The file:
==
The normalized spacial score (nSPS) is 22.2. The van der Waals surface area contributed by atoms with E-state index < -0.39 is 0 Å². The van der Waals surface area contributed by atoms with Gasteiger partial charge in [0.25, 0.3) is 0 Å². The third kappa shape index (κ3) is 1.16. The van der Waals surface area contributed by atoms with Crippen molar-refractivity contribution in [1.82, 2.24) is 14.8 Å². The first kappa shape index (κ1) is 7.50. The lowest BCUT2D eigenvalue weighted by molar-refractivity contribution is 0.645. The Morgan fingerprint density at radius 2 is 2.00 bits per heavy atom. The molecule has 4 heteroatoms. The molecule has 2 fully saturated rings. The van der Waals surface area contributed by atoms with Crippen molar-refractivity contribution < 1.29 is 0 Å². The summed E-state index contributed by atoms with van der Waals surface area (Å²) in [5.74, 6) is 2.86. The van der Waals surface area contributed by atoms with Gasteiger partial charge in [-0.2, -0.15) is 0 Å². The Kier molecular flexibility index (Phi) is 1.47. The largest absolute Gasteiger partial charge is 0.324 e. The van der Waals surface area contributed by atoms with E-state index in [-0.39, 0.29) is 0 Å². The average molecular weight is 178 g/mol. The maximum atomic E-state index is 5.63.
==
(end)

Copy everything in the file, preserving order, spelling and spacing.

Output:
The normalized spacial score (nSPS) is 22.2. The van der Waals surface area contributed by atoms with E-state index < -0.39 is 0 Å². The van der Waals surface area contributed by atoms with Gasteiger partial charge in [0.25, 0.3) is 0 Å². The third kappa shape index (κ3) is 1.16. The van der Waals surface area contributed by atoms with Crippen molar-refractivity contribution in [1.82, 2.24) is 14.8 Å². The first kappa shape index (κ1) is 7.50. The lowest BCUT2D eigenvalue weighted by molar-refractivity contribution is 0.645. The Morgan fingerprint density at radius 2 is 2.00 bits per heavy atom. The molecule has 4 heteroatoms. The molecule has 2 fully saturated rings. The van der Waals surface area contributed by atoms with Crippen molar-refractivity contribution < 1.29 is 0 Å². The summed E-state index contributed by atoms with van der Waals surface area (Å²) in [5.74, 6) is 2.86. The van der Waals surface area contributed by atoms with Gasteiger partial charge in [-0.2, -0.15) is 0 Å². The Kier molecular flexibility index (Phi) is 1.47. The largest absolute Gasteiger partial charge is 0.324 e. The van der Waals surface area contributed by atoms with E-state index in [-0.39, 0.29) is 0 Å². The average molecular weight is 178 g/mol. The maximum atomic E-state index is 5.63.